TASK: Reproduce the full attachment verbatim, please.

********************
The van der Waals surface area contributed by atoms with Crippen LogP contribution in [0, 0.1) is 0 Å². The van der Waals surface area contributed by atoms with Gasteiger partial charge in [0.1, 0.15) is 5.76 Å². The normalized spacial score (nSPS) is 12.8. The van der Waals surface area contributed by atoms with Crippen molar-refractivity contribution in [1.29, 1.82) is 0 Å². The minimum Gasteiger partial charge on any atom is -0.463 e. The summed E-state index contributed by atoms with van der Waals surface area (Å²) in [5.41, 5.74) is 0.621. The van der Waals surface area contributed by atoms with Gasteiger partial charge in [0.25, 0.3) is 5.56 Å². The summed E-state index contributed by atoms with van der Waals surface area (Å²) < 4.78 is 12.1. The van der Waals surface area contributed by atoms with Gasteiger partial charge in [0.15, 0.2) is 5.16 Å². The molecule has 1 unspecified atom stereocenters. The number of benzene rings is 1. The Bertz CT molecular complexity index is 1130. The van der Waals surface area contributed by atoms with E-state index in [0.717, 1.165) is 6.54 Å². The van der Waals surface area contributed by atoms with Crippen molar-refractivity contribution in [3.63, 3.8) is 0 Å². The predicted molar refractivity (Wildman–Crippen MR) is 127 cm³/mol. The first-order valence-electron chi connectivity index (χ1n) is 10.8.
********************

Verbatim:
The van der Waals surface area contributed by atoms with Crippen LogP contribution in [0, 0.1) is 0 Å². The van der Waals surface area contributed by atoms with Gasteiger partial charge in [0.1, 0.15) is 5.76 Å². The normalized spacial score (nSPS) is 12.8. The van der Waals surface area contributed by atoms with Crippen molar-refractivity contribution in [1.29, 1.82) is 0 Å². The minimum Gasteiger partial charge on any atom is -0.463 e. The summed E-state index contributed by atoms with van der Waals surface area (Å²) in [5.41, 5.74) is 0.621. The van der Waals surface area contributed by atoms with Gasteiger partial charge in [0.25, 0.3) is 5.56 Å². The summed E-state index contributed by atoms with van der Waals surface area (Å²) < 4.78 is 12.1. The van der Waals surface area contributed by atoms with Gasteiger partial charge in [0.15, 0.2) is 5.16 Å². The molecule has 1 unspecified atom stereocenters. The number of benzene rings is 1. The Bertz CT molecular complexity index is 1130. The van der Waals surface area contributed by atoms with E-state index in [0.717, 1.165) is 6.54 Å². The van der Waals surface area contributed by atoms with Crippen molar-refractivity contribution in [3.63, 3.8) is 0 Å². The predicted molar refractivity (Wildman–Crippen MR) is 127 cm³/mol. The first-order valence-electron chi connectivity index (χ1n) is 10.8.